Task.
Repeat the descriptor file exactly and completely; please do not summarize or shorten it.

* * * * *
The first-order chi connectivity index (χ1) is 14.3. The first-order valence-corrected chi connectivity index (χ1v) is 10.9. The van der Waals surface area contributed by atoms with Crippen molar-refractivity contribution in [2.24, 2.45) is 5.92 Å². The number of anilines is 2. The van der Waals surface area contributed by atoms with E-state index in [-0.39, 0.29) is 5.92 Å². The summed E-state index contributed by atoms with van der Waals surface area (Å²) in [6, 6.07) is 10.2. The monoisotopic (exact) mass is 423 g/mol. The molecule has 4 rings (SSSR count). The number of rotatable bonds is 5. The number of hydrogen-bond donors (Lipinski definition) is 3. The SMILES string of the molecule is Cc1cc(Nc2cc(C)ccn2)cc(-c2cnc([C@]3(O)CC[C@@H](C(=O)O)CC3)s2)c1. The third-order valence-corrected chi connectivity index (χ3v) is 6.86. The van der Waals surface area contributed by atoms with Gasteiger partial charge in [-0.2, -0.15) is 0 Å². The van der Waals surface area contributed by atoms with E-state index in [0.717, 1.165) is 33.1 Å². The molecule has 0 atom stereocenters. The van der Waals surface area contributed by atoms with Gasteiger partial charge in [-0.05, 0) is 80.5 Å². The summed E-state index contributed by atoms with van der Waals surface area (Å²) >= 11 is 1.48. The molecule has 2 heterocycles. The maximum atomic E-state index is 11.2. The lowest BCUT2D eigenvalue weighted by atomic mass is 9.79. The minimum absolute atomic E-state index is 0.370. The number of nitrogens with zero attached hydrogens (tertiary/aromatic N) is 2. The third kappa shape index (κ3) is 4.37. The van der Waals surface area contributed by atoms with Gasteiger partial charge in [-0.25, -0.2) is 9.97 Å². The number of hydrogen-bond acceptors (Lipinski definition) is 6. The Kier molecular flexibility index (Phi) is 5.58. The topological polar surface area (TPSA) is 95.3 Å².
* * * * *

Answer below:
The first-order chi connectivity index (χ1) is 14.3. The first-order valence-corrected chi connectivity index (χ1v) is 10.9. The van der Waals surface area contributed by atoms with Crippen molar-refractivity contribution in [2.24, 2.45) is 5.92 Å². The number of anilines is 2. The van der Waals surface area contributed by atoms with E-state index in [-0.39, 0.29) is 5.92 Å². The summed E-state index contributed by atoms with van der Waals surface area (Å²) in [6, 6.07) is 10.2. The monoisotopic (exact) mass is 423 g/mol. The molecule has 4 rings (SSSR count). The number of rotatable bonds is 5. The number of hydrogen-bond donors (Lipinski definition) is 3. The SMILES string of the molecule is Cc1cc(Nc2cc(C)ccn2)cc(-c2cnc([C@]3(O)CC[C@@H](C(=O)O)CC3)s2)c1. The third-order valence-corrected chi connectivity index (χ3v) is 6.86. The van der Waals surface area contributed by atoms with Gasteiger partial charge in [-0.2, -0.15) is 0 Å². The van der Waals surface area contributed by atoms with E-state index in [0.717, 1.165) is 33.1 Å². The molecule has 0 atom stereocenters. The van der Waals surface area contributed by atoms with Gasteiger partial charge in [-0.05, 0) is 80.5 Å². The summed E-state index contributed by atoms with van der Waals surface area (Å²) >= 11 is 1.48. The molecule has 2 heterocycles. The maximum atomic E-state index is 11.2. The lowest BCUT2D eigenvalue weighted by atomic mass is 9.79. The minimum absolute atomic E-state index is 0.370. The number of nitrogens with zero attached hydrogens (tertiary/aromatic N) is 2. The third kappa shape index (κ3) is 4.37. The van der Waals surface area contributed by atoms with Gasteiger partial charge in [-0.25, -0.2) is 9.97 Å². The number of hydrogen-bond acceptors (Lipinski definition) is 6. The Kier molecular flexibility index (Phi) is 5.58. The topological polar surface area (TPSA) is 95.3 Å².